(based on a 2014 Captur 0.9 TCe - ex Vat) An air filter will be priced at around £21 and an oil filter will be about £11 sit in the £6 to £7 bracket. The brake discs we came across sat in the £47 bracket. Brake pads around £23 bracket for a set. A clutch kit is about £153. A wheelbearing kit sits in the £38-£45 bracket and an ignition coil is about £47.
On the Road
So what's it like? Set off on your first drive and if you're used to a supermini, the more commanding driving position will be welcome - unless you're the kind of enthusiastic owner who realises that with extra ride height, you usually also get extra body roll through the bends. Renault appreciates this too, which is why the Captur features a 'Roll Movement Intervention' system, supposed to stop the body pitching about through sharp corners. It also gets stiffer springs and dampers, which deliver an inevitably more pronounced feel to low speed bumps, though to be fair, the ride does more comfortably settle down on faster flowing roads.
Through the bends, these anti-roll measures can only do so much - there is a little more body movement than you'd get in a conventional small car - but you won't really notice it unless you're throwing the thing around in a manner most typical Captur owners are unlikely to regularly countenance. Should however, you be running late for the school play or have left something burning in the oven and find yourself pressing on a bit, you might notice that turn-in is actually quite sharp, thanks not only to the firm set-up but also to what Renault calls an 'understeer control' system that lightly brakes the inside front wheel through tight bends, sharpening turn-in and ensuring that all the power gets onto the tarmac.
Under the bonnet, almost all Captur owners will find 90bhp beneath their right foot - unless they're amongst the tiny minority who've opted for the 120bhp 1.2-litre TCe petrol model that's offered only with a twin clutch 6-speed EDC automatic gearbox. The other alternative is a 1.5-litre dCi diesel, available with either 90 or 110bhp. In the 90bhp variant most will want, rest to 62mph takes around 13s on the way to a top speed of 106mph. On paper, that's the same kind of pace you can expect from the mainstream petrol option, the three cylinder 0.9-litre TCe 90 unit: in practice, because that TCe engine gives you over 50% less pulling power than this dCi diesel, it is as usual the black pump option that'll feel the quicker day-to-day tool.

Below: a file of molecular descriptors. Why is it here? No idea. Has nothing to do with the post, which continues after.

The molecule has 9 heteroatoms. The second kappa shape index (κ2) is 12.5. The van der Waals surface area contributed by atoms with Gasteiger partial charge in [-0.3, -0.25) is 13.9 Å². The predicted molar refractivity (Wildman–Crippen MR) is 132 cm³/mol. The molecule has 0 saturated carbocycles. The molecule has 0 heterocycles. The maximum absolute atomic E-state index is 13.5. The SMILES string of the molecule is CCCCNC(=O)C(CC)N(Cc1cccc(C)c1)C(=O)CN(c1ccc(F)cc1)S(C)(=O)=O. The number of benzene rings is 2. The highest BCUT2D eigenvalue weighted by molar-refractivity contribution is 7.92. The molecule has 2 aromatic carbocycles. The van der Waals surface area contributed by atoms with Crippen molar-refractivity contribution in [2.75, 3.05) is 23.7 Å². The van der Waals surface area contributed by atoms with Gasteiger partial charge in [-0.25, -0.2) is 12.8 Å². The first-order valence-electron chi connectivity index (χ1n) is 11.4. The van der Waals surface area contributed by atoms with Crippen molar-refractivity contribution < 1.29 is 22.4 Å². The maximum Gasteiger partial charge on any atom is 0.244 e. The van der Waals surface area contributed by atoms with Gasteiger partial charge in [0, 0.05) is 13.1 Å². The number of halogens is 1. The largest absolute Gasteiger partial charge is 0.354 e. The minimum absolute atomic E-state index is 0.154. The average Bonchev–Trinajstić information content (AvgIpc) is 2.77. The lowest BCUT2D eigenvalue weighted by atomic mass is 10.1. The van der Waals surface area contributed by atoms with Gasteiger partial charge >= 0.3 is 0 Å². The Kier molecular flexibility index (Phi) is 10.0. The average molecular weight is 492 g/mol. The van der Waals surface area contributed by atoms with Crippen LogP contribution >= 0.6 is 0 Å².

Don't get any designs on off-roading though. The Captur's not really into all that. You only need to look at how snugly the wheels fit into the arches to figure that out. There's no 4WD option - the platform this car rides upon wasn't designed to take it. In compensation, we'd expected that the engineers behind this car might have added in the kind of 'grip control' system you'd find on something like a Peugeot 2008 so that you can maximise front wheel traction on slippery surfaces. But Renault didn't bother with that, instead equipping the Captur with something that'll probably be of much more use on poor surfaces: decent ground clearance. With 200mm of ride height (the Peugeot, in contrast, has only 165mm), you'd be able to get a surprisingly long way on muddy tracks in this car if you equipped it with a proper set of winter tyres.
Passionate and practical, the Captur is an endearing thing. Of course, there's always a danger with this class of car that in its mix of SUV, MPV and family hatch, you end up with a confection lacking the core strengths inherent in any of these three genres. Broadly speaking, this is a trap Renault avoided here - provided your expectations in each of these areas aren't too great. It doesn't have 4WD, you can only just carry five people and you won't want to drive it on its door handles. None of which will bother most buyers at the smaller end of the Crossover segment one jot.
They'll love personalised feel - and trendy touches like the removable seat covers and the clever apps you can download through the R-Link infotainment system. At which point, class-leading running costs and versatile features like the sliding rear bench and the double-sided boot floor will come as a welcome bonus. True, this Captur faces competition from a band of very talented rivals. But it's a model you must consider before buying any one of them. A cleverer Crossover. If you really want a car of this kind, then you'll really want to try it.